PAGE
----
The prevalence of surprise billing and out-of-network charges for ambulance rides and ambulatory surgery center (ASC) visits was examined by a couple of studies. ASCs, which provide same-day surgical treatment and medical procedures, have grown in popularity due to perceived lower costs than conventional hospitals for procedures such as colonoscopies and other gastrointestinal procedures, cataract surgeries, and orthopedic procedures.
One of the biggest pain points of the health industry is Surprise Billing. Usually, these bills arise when patients receive treatment from a provider who is not in their plan’s network, even if they are being treated at an in-network facility.
As the health plan does not provide discounts for out-of-network services these bills are very high and unforeseen most of the time. This prompted policymakers to prioritize the prohibition of surprise billing in future legislation before the COVID-19 pandemic happened.
However recent studies have indicated that surprise billing is actually quite common in many healthcare environments.
The study conducted by researchers from the University of Michigan found that between 2013 and 2017, many patients (71 percent) in the large national insurance plan incurred out-of-network bills for ground and air ambulance transport, and these bills were very huge.
For ground transportation $450 and for air transportation $21,698 was the median potential surprise bill. The data study of the Clinformatics DataMart Database showed that while out-of-network air ambulance bills were larger, out-of-network ground ambulance bills were more prevalent, resulting in potential surprise bills of a total of $129 million per year.
It is discovered by researchers that 79% of ground transportation providers used during medical emergencies were out of network. While the results highlight the difficulty of selecting an in-network provider during an emergency, researchers also found that even in non-emergency cases, 52 percent of interactions were outside the network. A separate study found that patients were less likely to get potential surprise bills from visiting an ASC.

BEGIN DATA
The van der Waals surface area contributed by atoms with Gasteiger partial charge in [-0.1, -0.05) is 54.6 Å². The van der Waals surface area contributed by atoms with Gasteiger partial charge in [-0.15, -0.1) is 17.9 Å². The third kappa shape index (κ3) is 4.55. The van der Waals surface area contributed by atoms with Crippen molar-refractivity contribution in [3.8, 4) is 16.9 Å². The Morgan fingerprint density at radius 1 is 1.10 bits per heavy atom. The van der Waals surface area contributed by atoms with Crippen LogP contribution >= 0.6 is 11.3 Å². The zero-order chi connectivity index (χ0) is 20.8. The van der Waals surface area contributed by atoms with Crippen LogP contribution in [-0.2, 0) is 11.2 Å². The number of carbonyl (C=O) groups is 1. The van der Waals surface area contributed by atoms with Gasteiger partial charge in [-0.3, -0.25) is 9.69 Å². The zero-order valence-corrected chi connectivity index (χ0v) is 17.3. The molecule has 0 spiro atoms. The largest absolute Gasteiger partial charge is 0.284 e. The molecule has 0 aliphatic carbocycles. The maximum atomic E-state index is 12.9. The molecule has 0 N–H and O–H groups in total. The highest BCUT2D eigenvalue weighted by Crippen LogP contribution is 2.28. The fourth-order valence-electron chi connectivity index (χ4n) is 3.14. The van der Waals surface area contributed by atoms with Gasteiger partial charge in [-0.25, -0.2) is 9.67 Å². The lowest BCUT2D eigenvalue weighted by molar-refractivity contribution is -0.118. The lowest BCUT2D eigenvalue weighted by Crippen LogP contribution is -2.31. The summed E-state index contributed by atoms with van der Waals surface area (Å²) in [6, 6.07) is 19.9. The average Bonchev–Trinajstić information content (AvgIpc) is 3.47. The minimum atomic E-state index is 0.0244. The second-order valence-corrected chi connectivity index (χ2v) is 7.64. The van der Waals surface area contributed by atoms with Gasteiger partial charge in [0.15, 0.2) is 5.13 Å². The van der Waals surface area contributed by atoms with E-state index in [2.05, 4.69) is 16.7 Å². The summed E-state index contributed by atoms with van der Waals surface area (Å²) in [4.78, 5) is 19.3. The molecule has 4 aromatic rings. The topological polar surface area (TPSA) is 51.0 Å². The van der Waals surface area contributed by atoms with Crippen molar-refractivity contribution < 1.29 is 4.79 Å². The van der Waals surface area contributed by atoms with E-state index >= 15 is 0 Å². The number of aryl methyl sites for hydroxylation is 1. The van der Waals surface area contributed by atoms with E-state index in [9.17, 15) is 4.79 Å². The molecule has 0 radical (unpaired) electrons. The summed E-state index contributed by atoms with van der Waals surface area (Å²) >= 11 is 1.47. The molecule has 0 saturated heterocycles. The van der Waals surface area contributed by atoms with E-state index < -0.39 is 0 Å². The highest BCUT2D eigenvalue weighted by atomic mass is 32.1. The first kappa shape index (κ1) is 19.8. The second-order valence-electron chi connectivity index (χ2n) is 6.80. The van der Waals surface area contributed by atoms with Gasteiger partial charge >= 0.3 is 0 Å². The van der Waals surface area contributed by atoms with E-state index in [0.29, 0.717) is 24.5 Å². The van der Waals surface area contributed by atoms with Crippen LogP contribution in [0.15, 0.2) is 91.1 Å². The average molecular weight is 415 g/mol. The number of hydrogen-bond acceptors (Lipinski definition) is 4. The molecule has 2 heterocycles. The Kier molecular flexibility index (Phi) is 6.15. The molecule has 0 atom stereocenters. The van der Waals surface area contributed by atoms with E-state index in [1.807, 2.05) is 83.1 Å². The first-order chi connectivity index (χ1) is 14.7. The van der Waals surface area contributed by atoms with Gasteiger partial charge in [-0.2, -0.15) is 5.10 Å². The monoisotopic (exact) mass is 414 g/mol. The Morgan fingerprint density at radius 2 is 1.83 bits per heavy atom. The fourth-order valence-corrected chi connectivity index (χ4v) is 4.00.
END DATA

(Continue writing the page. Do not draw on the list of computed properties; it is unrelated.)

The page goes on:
Between 2014 & 2014, 2.4 million ASC-based episodes of care from across the USA were examined by researchers from the University of Southern California’s Leonard D. Schaeffer Center for Health Policy and Economics. A database of claims from some of the largest commercial insurers of the country was used by them.
10 percent of the ASC-based episodes were concerning patients that we being treated at an in-network ASC but involuntarily received treatment from an out-of-network provider.
Researchers stressed that potential surprise bills from ASC’s occurred almost as often as from hospitals, and most of the bills from ASCs included out-of-network ancillary providers that patients did not want or could not prevent.
The study, however, also revealed that in almost 25% of the ASC-based episodes that had the possibility of resulting in a surprise bill due to out-of-network care, the health plans paid full bill charged. In 2017, the potential surprise bills averaged $1,483. Erin Trish, the co-author of the study and associate director of the USC Schaeffer Center and assistant professor at the USC School of Pharmacy, explained, “While these patients are protected from receiving an unexpected bill, it means that enrollees in these plans pay higher premiums.”
10 Percent of potential surprise bills from ASC-based episodes of care were accounted for by independent laboratories. Pathologists accounted for three percent. During the COVID-19 pandemic, the results of the study are particularly resonant, as the results show that the laboratories responsible for analyzing tests for the virus have the potential to surprise bill. Although the Congressional CARES Act requires insurers to pay the listed costs of out-of-network providers’ COVID-19 tests, no limitations have been imposed on how high such rates can be set. The ultimate burden of this will eventually fall on policyholders in form of increased premiums.
Significant surprise billing proposals, including the Lower Health Care Costs Act of 2019, have concentrated on hospital and air ambulance expenses. Policymakers have yet to agree on how to ban surprise billing, but intervening now could aid patients to cope with the crisis of COVID-19. To help protect patients from these high, unanticipated costs, federal action should be taken.
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